PATIENCE AND PERSEVERANCE. Darwin describes himself as quite inventive and has a lot of common sense and good judgment (“as a reasonably successful lawyer or doctor but no more than that”). Darwin judged that he was better than people in general at noticing, and carefully observing, things that others easily overlooked. His diligence when it came to observing and gathering facts as well as love of science could not have been greater. This gave him such patience that he was able to reflect or ponder unresolved problems for many years. He always tried to keep his mind free so that he could abandon any hypothesis if it turned out to contradict the facts.
Published in: 2017
Edward Thorp is the MIT professor who solved blackjack, roulette and baccarat and won over Las Vegas. At the age of 32, he went on to Wall Street to outperform the stock market for the next 30 years. Through his company Princeton Newport Partners, Thorp did arbitrage with shares, warrants, options and convertibles and showed positive results every quarter for a period of 20 years. The annualized return was 19.1% (compared to the S&P 500 10.2%). He then started Ridgeline Partners, which had an annualized return of 21.0% for the next ten years.
IDENTIFY INEFFICIENCIES, EXPLOIT & REPEAT. Thorp’s career can be divided into phases; (1) he identified a game with a theory that it was “beatable”, (2) he learned how to beat it, (3) he practiced it and made a fortune and (4) moved on when the inefficiency disappeared. Thorp was driven by intellectual curiosity rather than money.
“We did not ask: ‘Is the market efficient, but rather, in what ways and to what extent is the market inefficient? And how can we exploit this?”
MENTAL MODELS AND RATIONALITY. Thorp learned early on to think not only in pictures, words or numbers but also in models – simplified versions of reality. He strives to be constantly rational in all aspects of his life. For example, he refrains from taking a position on any topic or issue before he can make a decision based on facts. Another example is that he considers it important to keep track of his hourly wage and to strive to outsource the services that have a lower cost level – it is like time repurchases below market value.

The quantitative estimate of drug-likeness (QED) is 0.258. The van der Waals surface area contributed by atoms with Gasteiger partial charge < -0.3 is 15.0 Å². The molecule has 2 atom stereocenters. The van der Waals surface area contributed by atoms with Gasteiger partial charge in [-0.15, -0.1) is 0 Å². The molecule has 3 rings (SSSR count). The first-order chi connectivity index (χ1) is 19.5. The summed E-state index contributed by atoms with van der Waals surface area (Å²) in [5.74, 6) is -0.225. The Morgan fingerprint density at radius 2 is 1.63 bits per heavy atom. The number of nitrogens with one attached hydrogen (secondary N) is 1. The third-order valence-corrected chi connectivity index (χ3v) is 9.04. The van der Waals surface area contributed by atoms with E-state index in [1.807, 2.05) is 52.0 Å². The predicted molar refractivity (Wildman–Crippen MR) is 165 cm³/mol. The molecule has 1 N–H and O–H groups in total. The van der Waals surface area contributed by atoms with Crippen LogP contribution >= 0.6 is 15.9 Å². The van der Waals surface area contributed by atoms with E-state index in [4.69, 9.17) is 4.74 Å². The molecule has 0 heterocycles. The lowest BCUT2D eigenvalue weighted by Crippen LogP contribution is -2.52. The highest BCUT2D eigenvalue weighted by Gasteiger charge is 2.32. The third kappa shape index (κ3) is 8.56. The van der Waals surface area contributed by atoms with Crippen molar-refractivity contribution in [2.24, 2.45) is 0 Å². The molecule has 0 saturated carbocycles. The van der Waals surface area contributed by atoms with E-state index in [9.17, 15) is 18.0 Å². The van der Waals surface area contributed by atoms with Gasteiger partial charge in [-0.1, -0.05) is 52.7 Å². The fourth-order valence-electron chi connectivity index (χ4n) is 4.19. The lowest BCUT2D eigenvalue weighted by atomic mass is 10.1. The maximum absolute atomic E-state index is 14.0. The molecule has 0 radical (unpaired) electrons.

PERFORMANCE BEFORE PERFECTION. According to Thorp, gambling is an excellent entrance into asset management. You learn to control your emotions, calculate odds, solve logical problems and stick to your strategy. He believes that an imperfect solution that can be used in practice is better than a perfect solution that is difficult to implement in practice. The strategy he used to beat blackjack was not the most effective he developed, but it was easy to apply and had enough of an edge.
START SMALL AND SCALE UP. When Thorp took on a new “game”, he always started with small bets that he was emotionally comfortable with. He did not raise the stakes until he was comfortable with the system and the betting process. He adopted this approach in Las Vegas as well as on Wall Street.
“I was lucky in that I came at investments through blackjack tables. And the blackjack tables are an amazingly good training ground for learning how to invest, how to think about investments, how to manage them. And the reason is that they teach you, on the one hand, to use probability and statistics to evaluate things. And on the other, they teach you discipline.”
PURSUE YOUR EDGE. Thorp’s strategies for gambling and investing had many similarities. He was looking for a small edge to exploit over and over again. In this way, the “law of great numbers” guaranteed that he would win over time. He used Kelly’s formula (a formula for theoretically optimal bet size) to optimize betting levels. Thorp believes, however, that it is important to constantly question one’s edge. Competitors are adapting and markets are changing. It is important to continue to develop and ensure that one’s strategies remain relevant.
DO NOT SKIMP ON THE SPREAD. Thorp questioned his traders who boasted that they “scalped” the spread when they traded. He claimed that they earned $0.25 ten times and lost $10 once – a calculation he did not like. Traders only saw what they earned from the stingy bids and did not think about the opportunity cost the times the stock was not traded down.
THE GOAL IS PEACE OF MIND. After his time in the financial industry, Thorp realized the value of independence. It is much less stressful to only do your own business than to run a large fund with powerful clients who question your decisions. Thorp believes that one should construct their activities with the goal of having peace of mind. Then you are most clear-minded and the happiest. He believes that what is most important in life is how you spend your time and the answer to that question depends on where you are in life and where you want to be in life.
“When I was 35, I had lots of time and less money, so doing 10% or so better than the index, with little risk, was attractive and fun. At 85, the marginal value of time is higher, and the marginal value of money is lower. These are strong disincentives when I can make a long-run 10% or so by doing nothing.”
Paris, January 1957. Yves Saint Laurent has unexpectedly taken over responsibility for the large fashion house of the new deceased Christian Dior. All eyes are on the very young assistants as he presents his first collection to Dior.